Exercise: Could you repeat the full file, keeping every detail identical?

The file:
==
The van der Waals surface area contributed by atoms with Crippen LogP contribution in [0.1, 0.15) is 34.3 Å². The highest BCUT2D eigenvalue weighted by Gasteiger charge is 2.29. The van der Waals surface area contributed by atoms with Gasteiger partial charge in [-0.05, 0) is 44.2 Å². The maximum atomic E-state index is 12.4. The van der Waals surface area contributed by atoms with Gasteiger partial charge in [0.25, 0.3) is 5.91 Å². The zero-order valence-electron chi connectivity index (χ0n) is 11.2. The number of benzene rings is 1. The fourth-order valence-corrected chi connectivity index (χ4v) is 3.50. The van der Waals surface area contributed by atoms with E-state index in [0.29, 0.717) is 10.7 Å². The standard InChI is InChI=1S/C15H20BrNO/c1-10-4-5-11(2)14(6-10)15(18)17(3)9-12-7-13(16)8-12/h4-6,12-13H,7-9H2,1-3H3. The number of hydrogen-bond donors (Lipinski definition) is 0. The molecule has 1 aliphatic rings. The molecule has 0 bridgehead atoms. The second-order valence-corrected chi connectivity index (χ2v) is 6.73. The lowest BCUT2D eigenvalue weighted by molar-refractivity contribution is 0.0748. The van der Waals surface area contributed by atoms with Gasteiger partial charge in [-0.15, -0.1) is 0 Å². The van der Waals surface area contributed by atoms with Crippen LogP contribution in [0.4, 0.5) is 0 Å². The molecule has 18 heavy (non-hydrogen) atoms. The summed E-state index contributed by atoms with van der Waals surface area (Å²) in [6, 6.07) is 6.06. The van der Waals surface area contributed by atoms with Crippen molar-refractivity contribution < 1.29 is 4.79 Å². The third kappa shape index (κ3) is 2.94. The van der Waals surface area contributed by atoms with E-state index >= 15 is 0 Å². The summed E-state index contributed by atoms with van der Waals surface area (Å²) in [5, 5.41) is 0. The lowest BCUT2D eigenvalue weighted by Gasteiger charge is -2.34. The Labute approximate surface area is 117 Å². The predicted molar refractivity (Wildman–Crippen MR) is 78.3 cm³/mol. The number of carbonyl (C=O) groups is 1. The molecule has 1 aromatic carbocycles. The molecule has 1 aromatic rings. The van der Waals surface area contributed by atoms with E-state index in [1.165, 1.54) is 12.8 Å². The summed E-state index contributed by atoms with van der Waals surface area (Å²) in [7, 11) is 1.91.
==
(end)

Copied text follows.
The van der Waals surface area contributed by atoms with Crippen LogP contribution in [0.1, 0.15) is 34.3 Å². The highest BCUT2D eigenvalue weighted by Gasteiger charge is 2.29. The van der Waals surface area contributed by atoms with Gasteiger partial charge in [-0.05, 0) is 44.2 Å². The maximum atomic E-state index is 12.4. The van der Waals surface area contributed by atoms with Gasteiger partial charge in [0.25, 0.3) is 5.91 Å². The zero-order valence-electron chi connectivity index (χ0n) is 11.2. The number of benzene rings is 1. The fourth-order valence-corrected chi connectivity index (χ4v) is 3.50. The van der Waals surface area contributed by atoms with E-state index in [0.29, 0.717) is 10.7 Å². The standard InChI is InChI=1S/C15H20BrNO/c1-10-4-5-11(2)14(6-10)15(18)17(3)9-12-7-13(16)8-12/h4-6,12-13H,7-9H2,1-3H3. The number of hydrogen-bond donors (Lipinski definition) is 0. The molecule has 1 aliphatic rings. The molecule has 0 bridgehead atoms. The second-order valence-corrected chi connectivity index (χ2v) is 6.73. The lowest BCUT2D eigenvalue weighted by molar-refractivity contribution is 0.0748. The van der Waals surface area contributed by atoms with Gasteiger partial charge in [-0.15, -0.1) is 0 Å². The van der Waals surface area contributed by atoms with Crippen LogP contribution in [0.4, 0.5) is 0 Å². The molecule has 18 heavy (non-hydrogen) atoms. The summed E-state index contributed by atoms with van der Waals surface area (Å²) in [6, 6.07) is 6.06. The van der Waals surface area contributed by atoms with Crippen molar-refractivity contribution < 1.29 is 4.79 Å². The third kappa shape index (κ3) is 2.94. The van der Waals surface area contributed by atoms with E-state index >= 15 is 0 Å². The summed E-state index contributed by atoms with van der Waals surface area (Å²) in [5, 5.41) is 0. The lowest BCUT2D eigenvalue weighted by Gasteiger charge is -2.34. The Labute approximate surface area is 117 Å². The predicted molar refractivity (Wildman–Crippen MR) is 78.3 cm³/mol. The number of carbonyl (C=O) groups is 1. The molecule has 1 aromatic carbocycles. The molecule has 1 aromatic rings. The van der Waals surface area contributed by atoms with E-state index in [1.165, 1.54) is 12.8 Å². The summed E-state index contributed by atoms with van der Waals surface area (Å²) in [7, 11) is 1.91.